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Why I’m not forgetting 2020

So. I am sure most of you are thinking that 2020 can get in the proverbial bin and stay there.

I mean we had: a global pandemic, the US election, Black Lives Matter, the Bushfires, no toilet paper and a whole lotta time to ourselves to feel our feelings. You might be totally inclined to forget a lot of what was, really shit, about 2020. Let me tell you why I’m not going to.

January 1: Almost getting divorced.

I started the year, literally, with my husband sitting me down and telling me what we were doing wasn’t working anymore. The circumstances around this can be found in an IGTV here, but lets just say I was starting the year off doing a lot of inner work, rediscovering myself and beginning to explore where my existing beliefs had come from. Emotional, is an understatement. I spent the next few months on the edge: my feelings, my thoughts, who I wanted to be around all felt so tender, like every decision I made would have long reaching side effects. Repair takes time, its takes support and consistency and all of that was about to be taken away from not just me, but most people.

February: Making plans.
With the acquiescence of our changing relationship, we booked our first family holiday to celebrate Sonny’s birthday in May. We had been toying with the idea for a while, but with where we were at, decided this would be a great thing to do together. I was a few months into my final year of uni and doing really well in our student clinic, and much further ahead of schedule. We were on a path to our relationship being stronger and more open than it had been for a very long time, we had made in-roads with familial relationships and felt very positive. Little did we know that the world was about to be upended.

March: Losing and gaining everything all at once.
It was my Dad’s birthday on Monday, March 23. We had been hearing all about the ‘rona at that stage. We had cancelled our family holiday as Australia placed level 4 travel restrictions on international and domestic flights. I had been really anxious about the repercussions about cancelling our holiday; that week away was going to be time to reconnect as a family, it was time for Sonny to do what he wanted, where he felt valued and heard. I felt like my life was only just coming back from the brink of total ruination and the prospect of anything else being altered was almost becoming too much.

I just had to finish uni. I had to get through my degree in one piece, without losing everything that mattered to me.

On Monday, March 23, before my afternoon clinic shift we got told the university clinic would be closing indefinitely; that the whole state would be doing a 4 week lockdown; that kids holidays were starting early, and next term would be delayed; that if you could work from home you should work from home; that all university classes would now be online, children were going to remote learn and we would all hold our collective breath. At the time, this was a dystopian prospect, something out of a Margaret Atwood novel.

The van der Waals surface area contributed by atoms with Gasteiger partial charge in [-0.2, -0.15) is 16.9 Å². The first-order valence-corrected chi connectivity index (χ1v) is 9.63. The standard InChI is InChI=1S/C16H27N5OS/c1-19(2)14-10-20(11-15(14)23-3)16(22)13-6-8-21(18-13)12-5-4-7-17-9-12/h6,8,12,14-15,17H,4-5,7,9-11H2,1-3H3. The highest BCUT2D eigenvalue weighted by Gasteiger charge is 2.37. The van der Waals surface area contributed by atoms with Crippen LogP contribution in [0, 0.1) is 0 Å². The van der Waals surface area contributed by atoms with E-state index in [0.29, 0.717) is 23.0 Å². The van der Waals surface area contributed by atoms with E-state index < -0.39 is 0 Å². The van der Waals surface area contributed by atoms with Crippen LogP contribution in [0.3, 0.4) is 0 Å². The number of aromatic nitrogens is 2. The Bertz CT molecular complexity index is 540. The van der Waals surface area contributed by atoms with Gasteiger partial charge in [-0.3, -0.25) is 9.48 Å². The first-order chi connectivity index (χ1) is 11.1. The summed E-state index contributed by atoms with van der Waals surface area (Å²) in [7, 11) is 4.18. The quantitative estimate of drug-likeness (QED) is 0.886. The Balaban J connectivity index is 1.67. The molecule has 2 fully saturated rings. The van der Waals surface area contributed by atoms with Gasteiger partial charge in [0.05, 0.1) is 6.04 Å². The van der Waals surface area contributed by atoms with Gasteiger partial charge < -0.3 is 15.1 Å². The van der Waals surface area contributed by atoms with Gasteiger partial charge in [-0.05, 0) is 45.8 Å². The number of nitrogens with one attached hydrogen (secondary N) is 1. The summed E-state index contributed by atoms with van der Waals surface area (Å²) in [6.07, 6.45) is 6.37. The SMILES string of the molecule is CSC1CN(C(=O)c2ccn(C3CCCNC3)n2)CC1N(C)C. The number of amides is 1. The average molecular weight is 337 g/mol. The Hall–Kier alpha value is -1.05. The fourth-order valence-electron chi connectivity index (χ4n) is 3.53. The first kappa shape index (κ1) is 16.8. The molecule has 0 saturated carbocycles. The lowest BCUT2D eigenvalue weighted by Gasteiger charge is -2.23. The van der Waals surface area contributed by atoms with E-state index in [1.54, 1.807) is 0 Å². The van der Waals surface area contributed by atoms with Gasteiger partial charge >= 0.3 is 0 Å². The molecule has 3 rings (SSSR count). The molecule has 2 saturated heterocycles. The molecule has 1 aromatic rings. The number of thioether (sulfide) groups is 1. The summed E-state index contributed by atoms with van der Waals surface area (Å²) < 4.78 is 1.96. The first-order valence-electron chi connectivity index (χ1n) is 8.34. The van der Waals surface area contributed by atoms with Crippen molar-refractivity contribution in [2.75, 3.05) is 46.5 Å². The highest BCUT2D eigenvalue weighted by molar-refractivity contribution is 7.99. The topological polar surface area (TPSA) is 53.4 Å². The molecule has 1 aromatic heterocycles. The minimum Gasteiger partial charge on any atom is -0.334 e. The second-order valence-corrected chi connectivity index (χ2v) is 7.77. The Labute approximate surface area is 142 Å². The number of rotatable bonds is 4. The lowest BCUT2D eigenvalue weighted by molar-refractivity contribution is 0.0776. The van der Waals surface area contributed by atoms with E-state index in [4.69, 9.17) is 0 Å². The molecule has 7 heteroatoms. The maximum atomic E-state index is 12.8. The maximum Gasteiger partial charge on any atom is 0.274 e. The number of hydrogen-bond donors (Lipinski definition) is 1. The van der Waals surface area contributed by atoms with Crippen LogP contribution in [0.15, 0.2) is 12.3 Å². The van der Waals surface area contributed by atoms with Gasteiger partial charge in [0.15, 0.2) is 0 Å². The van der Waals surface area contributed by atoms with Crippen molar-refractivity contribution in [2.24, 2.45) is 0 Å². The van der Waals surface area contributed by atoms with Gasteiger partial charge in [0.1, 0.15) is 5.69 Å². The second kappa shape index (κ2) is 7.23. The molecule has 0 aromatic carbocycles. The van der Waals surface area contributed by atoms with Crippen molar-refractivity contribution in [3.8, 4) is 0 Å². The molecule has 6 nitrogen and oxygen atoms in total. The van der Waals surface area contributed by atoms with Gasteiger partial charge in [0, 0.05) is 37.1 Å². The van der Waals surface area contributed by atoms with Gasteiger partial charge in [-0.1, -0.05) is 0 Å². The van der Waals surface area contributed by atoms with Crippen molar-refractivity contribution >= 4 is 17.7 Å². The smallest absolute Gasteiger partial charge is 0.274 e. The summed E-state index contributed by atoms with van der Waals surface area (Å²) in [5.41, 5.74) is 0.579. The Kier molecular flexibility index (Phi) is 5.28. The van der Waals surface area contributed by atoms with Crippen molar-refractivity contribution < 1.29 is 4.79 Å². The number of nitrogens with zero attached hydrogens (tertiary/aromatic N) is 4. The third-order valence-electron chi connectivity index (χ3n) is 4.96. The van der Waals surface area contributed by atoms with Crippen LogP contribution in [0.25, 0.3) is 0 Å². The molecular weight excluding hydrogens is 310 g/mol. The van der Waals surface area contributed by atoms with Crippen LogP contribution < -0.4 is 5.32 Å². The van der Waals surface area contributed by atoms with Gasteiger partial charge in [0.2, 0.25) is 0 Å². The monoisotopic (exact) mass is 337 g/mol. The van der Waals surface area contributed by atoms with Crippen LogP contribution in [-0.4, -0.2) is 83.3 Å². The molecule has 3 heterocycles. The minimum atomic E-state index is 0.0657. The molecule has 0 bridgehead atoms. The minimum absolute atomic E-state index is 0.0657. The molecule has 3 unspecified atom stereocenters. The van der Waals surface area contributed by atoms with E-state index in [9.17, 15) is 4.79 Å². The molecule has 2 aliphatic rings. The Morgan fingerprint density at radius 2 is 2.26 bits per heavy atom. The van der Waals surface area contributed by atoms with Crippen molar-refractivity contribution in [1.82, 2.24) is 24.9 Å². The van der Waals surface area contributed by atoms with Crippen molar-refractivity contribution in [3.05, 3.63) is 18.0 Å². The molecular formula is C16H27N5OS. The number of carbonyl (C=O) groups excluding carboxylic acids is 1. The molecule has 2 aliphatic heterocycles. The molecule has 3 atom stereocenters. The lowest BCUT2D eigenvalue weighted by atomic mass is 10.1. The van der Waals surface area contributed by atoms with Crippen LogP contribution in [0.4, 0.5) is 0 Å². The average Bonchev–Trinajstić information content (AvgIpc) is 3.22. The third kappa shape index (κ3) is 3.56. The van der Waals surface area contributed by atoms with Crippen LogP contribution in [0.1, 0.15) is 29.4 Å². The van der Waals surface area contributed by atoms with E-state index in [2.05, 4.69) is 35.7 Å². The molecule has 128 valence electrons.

I had my first panic attack right there in the clinic. As I bagan talking through the prospect of online classes, whilst trying to remote-educate my kids, whilst my husband would be working at home, I began hyperventilating and crying. The clinicians who were my supervisors at the time, women, were fantastic. Our head of school seemed to think everything was going to be fine. For me, in that moment, everything was not fine. My marriage had almost crumbled under the stress of university (not that uni was to blame, but the story I had told myself for years whilst under this intense pressure was a major contributor). The prospect of prolonging my time there, after really hitting the ground running with my clinical requirements and my whole world being upended was, apparently, more than my system could handle.

I got home that day and felt helpless, hopeless. Sure, there were certainly people who were doing it a lot tougher than I was. I had spent many years making my suffering small, because other people had it harder, or making my struggles seem like, not struggles because I had chosen my circumstances. At this time, hearing other classmates say they were excited to have time off and get paid, or extra time to study pushed me over the edge. The reality was that for me, I was facing a very different next few months than that of most of the people around me, and finally I wasn’t going to pretend that other people had it just as hard as we did: because they didn’t.

I removed myself from the many toxic group chats I had passively been a part of and deactivated my facebook account. I couldn’t deal with the complaints of some people around me and in my world. Like, how sad that someones income from their rental property was being compromised. Or how great it was we were closed at uni. Or even just the constant conspiracy theories that positioned people to believe there was no good left in the world. I was struggling, and the only way I knew how to deal with this in the past was to shut down and shut out, so thats exactly what I did.